August 07, 2001
BRENDA ROTH, INDEPENDENT ADMINISTRATOR OF THE ESTATE OF ANGELA ROTH, DECEASED, PLAINTIFF-APPELLEE
ILLINOIS FARMERS INSURANCE COMPANY, DEFENDANT-APPELLANT
Appeal from the Circuit Court of St. Clair County. No. 99-MR-285 Honorable John M. Goodwin, Jr., Judge, presiding
The opinion of the court was delivered by: Presiding Justice Chapman
This is an appeal from an order granting a motion for summary judgment in a declaratory judgment action brought to adjudicate the meaning of the language contained within an insurance policy of Illinois Farmers Insurance Company (defendant). The trial court found the underinsured-motorist clause in defendant's insurance policy ambiguous and awarded the plaintiff $200,000. The only issue in this dispute between the parties is whether the $100,000 per-person limit or the $300,000 per-occurrence limit of the underinsured-motorist coverage applies to the plaintiff's claims. We affirm.
Angela Roth died as a result of injuries sustained in an automobile accident. Angela was a passenger in a vehicle driven by Ryan Gebke. The accident occurred as a result of an apparent drag race instigated by the driver of the other vehicle, Darin Diesen. Darin Diesen was at fault and was an underinsured motorist. At the time of the accident, the decedent, Angela Roth, was a 17-year-old minor and resided with her parents and eight brothers and sisters.
Defendant had issued an automobile insurance policy to Angela's parents. That policy provided coverage for Angela's injuries and subsequent death. The policy provided coverage for insured persons, including the policyholder or any family member. The terms of the policy include both uninsured- and underinsured-motorist coverage. The parties agreed that Angela Roth was covered under the policy, and they stipulated to the terms of that policy. The limits-of-liability clauses that are the source of contention between the parties provide as follows:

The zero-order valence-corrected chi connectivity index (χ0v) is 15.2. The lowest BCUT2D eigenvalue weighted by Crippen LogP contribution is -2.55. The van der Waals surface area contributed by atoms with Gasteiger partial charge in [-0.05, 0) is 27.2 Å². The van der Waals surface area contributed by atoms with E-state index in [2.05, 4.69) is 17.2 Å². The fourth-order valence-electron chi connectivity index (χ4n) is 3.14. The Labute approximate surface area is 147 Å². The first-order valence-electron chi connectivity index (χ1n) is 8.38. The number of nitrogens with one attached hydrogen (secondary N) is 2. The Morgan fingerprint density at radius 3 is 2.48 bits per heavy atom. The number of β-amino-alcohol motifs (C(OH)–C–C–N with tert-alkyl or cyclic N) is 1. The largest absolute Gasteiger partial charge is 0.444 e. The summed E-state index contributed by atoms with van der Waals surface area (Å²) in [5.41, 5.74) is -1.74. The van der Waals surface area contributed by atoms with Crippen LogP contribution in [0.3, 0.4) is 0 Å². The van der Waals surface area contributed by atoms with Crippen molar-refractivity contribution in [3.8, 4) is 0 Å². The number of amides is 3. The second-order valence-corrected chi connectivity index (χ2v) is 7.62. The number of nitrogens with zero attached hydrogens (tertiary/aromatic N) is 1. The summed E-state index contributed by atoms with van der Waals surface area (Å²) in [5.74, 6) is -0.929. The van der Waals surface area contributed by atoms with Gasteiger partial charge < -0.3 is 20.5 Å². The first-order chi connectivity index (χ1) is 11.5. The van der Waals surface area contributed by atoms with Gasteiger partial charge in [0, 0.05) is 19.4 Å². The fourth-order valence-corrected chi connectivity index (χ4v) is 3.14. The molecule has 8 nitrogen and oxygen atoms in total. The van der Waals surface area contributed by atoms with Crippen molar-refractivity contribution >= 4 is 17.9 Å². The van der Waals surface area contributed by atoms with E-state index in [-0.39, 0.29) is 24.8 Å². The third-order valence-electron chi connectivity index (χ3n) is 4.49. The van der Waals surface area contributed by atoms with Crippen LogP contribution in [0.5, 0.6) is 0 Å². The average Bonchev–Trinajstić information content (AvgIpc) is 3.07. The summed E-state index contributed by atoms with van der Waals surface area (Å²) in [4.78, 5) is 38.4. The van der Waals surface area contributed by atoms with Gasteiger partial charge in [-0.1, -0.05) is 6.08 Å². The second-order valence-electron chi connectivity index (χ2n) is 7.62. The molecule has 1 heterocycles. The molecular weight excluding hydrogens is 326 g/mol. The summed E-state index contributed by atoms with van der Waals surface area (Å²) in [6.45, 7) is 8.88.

"The amounts shown in the Declarations are the limits of liability for Uninsured Motorist [sic] which apply subject to the following:
1. The uninsured *fn1 motorist bodily injury limit for 'each person' is the maximum we will pay for all damages resulting from bodily injury sustained by one person in any one accident or occurrence. Included in this limit, but not as a separate claim or claims, are all the consequential damages sustained by other persons, such as loss of services, loss of support, loss of consortium, wrongful death, grief, sorrow[,] and emotional distress.
2. The uninsured motorist bodily injury limit for 'each occurrence' is the maximum amount we will pay for two or more persons for bodily injury sustained in any one accident or occurrence." (Emphasis in original.)
The terms of the underinsured-motorist benefits include $100,000 per person and $300,000 per occurrence. The parties stipulated that the total damages sustained by Angela Roth and the next of kin of Angela Roth under the Wrongful Death Act (740 ILCS 180/0.01 et seq. (West 1998)) exceed $300,000.
In settlement of the claims against him, Darin Diesen's liability carrier tendered the sum of $20,000, which represented Diesen's liability limits. Defendant has paid the plaintiff $80,000, which represents the difference between the per-person limit and the $20,000 received on behalf of Darin Diesen.
The independent administrator of the estate of Angela Roth, Brenda Roth (plaintiff), made multiple claims under defendant's underinsured-motorist coverage, including a claim under the Survival Act (755 ILCS 5/27-6 (West 1998)) for Angela's injuries sustained prior to her death and claims of Angela's next of kin under the Wrongful Death Act. Plaintiff first argued that the policy required defendant to pay the $300,000 per-occurrence limit for the claims since they were for two or more persons for "bodily injury" as defined in the policy. Alternatively, plaintiff argued that the terms and definitions in the underinsured-motorist-coverage section were latently and patently ambiguous. Defendant argued that the $100,000 per-person limit applied because all claims arising out of Angela's injury and subsequent death should be considered one claim.